August 28th 2009, by Rachel Godfrey Wood - Council on Hemispheric Affairs (COHA)
A Perilous Stretch Ahead for the Ruling Concertación
Coming off of Barack Obama’s stunning success in the 2008 U.S. presidential election, the “Change” campaign has been making its way down the western hemisphere and into the heart of Chile’s 2009 presidential race. In this instance, the candidate attempting to emulate Obama’s success is 36 year old newcomer Marco Enriquez-Ominami, better known as Marco. In a nation where the last four presidents have all emerged from the same political coalition, Marco intends to run on a platform based on “Cambio.” Running as an independent, Marco is a breath of fresh air in a nation dominated by fetid coalitions. The Chilean youth movement is growing restless and longs for a candidate they can call their own, and Marco is seeking to step in and fulfill that role. Given the substantial support that’s Marco’s “change” campaign enjoys from the youth movement in Chile, combined with the increasingly shabby performance of Concertación’s center piece, the Christian Democratic Party (PDC) this election, could result in the unprecedented event of a third-party candidate overpowering candidates from both the historically powerful center-left Concertación, and the right-wing Alianza por Chile coalitions.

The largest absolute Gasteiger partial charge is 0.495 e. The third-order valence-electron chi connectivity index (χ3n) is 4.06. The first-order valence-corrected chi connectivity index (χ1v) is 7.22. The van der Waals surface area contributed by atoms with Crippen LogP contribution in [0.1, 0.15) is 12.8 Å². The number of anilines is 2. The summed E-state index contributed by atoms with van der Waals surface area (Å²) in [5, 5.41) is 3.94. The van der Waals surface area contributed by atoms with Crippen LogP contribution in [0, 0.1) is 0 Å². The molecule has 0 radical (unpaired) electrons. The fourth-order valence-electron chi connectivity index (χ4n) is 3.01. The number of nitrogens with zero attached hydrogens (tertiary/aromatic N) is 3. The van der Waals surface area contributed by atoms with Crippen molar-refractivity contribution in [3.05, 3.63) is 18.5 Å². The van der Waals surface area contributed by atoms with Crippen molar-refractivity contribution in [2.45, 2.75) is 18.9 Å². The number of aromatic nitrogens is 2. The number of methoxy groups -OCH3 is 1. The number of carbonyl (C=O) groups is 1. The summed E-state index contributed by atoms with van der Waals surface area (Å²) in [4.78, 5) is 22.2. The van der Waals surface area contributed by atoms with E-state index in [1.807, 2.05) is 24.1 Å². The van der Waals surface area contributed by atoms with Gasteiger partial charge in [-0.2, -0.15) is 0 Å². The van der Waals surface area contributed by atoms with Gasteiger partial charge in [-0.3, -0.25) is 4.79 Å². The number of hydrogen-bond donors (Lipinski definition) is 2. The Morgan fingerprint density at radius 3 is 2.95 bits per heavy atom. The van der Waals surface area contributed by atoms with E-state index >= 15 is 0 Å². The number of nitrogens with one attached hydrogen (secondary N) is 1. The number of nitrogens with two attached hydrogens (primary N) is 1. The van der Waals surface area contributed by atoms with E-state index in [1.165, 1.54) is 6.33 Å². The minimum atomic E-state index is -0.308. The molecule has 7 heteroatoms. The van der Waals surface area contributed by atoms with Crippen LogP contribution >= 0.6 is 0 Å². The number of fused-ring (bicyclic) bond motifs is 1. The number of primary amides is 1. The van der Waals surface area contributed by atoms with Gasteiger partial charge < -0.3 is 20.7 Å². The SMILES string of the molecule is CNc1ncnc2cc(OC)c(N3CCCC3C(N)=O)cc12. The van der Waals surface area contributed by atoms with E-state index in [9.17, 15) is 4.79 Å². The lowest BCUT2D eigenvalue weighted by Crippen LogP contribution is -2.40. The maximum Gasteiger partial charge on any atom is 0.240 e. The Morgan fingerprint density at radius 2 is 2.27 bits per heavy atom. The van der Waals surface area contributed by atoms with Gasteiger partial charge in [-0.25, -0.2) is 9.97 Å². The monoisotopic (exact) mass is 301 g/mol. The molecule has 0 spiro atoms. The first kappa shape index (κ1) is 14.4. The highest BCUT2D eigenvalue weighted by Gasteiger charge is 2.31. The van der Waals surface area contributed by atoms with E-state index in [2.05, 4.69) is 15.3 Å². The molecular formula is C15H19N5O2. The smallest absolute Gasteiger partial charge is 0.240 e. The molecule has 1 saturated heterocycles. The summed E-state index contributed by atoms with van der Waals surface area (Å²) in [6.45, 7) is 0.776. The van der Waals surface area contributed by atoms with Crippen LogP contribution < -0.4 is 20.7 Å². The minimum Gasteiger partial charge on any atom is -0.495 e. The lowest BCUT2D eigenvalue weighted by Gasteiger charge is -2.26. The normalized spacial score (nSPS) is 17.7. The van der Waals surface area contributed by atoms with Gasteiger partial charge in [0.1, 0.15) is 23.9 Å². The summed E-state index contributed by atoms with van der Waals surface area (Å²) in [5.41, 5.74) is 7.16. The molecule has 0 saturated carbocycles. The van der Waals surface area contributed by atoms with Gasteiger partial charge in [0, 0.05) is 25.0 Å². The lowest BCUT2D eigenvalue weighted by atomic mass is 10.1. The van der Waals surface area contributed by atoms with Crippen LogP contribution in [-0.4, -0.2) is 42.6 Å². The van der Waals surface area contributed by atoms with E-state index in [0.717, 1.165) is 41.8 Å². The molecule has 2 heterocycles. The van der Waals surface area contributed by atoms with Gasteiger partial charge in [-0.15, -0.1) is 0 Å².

Colombia: U.S. Bases Stoke the Flames of Regional Conflict
August 19th 2009, by Roque Planas - NACLA
It was a moment that promised to define a new era in U.S.-Latin American relations: Obama greeted Hugo Chávez at the Summit of the Americas with a smile and a handshake, and Chávez responded with a gift and a heavily accented “I wanna be your friend.” The Cold War-style chasm between Washington and the leftist leaders of the Andes that had widened during the Bush administration finally seemed to be narrowing a bit.
But a nearly completed agreement between Colombian President Alvaro Uribe and the Obama administration to grant the U.S. military access to Colombian bases is rapidly undermining whatever diplomatic progress was made in that fleeting moment.